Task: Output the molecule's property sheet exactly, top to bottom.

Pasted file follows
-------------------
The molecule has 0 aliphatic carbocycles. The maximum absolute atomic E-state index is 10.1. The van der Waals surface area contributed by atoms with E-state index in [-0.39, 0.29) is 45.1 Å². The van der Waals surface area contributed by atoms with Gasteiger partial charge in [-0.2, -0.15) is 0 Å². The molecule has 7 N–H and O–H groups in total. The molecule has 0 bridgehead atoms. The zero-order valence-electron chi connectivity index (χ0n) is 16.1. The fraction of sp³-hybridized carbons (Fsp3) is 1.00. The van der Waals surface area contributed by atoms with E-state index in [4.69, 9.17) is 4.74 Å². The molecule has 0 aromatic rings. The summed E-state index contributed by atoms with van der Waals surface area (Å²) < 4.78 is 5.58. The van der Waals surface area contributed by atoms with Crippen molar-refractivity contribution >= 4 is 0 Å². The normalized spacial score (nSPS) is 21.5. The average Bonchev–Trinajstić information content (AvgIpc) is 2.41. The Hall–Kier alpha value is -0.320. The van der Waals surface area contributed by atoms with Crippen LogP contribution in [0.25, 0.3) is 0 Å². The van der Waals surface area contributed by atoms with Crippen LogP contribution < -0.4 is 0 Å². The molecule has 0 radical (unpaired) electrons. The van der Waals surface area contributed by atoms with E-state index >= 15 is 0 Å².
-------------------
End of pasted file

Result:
The molecule has 0 aliphatic carbocycles. The maximum absolute atomic E-state index is 10.1. The van der Waals surface area contributed by atoms with E-state index in [-0.39, 0.29) is 45.1 Å². The van der Waals surface area contributed by atoms with Gasteiger partial charge in [-0.2, -0.15) is 0 Å². The molecule has 7 N–H and O–H groups in total. The molecule has 0 bridgehead atoms. The zero-order valence-electron chi connectivity index (χ0n) is 16.1. The fraction of sp³-hybridized carbons (Fsp3) is 1.00. The van der Waals surface area contributed by atoms with E-state index in [4.69, 9.17) is 4.74 Å². The molecule has 0 aromatic rings. The summed E-state index contributed by atoms with van der Waals surface area (Å²) < 4.78 is 5.58. The van der Waals surface area contributed by atoms with Crippen molar-refractivity contribution >= 4 is 0 Å². The normalized spacial score (nSPS) is 21.5. The average Bonchev–Trinajstić information content (AvgIpc) is 2.41. The Hall–Kier alpha value is -0.320. The van der Waals surface area contributed by atoms with Crippen LogP contribution in [0.25, 0.3) is 0 Å². The van der Waals surface area contributed by atoms with Crippen LogP contribution < -0.4 is 0 Å². The molecule has 0 radical (unpaired) electrons. The van der Waals surface area contributed by atoms with E-state index >= 15 is 0 Å².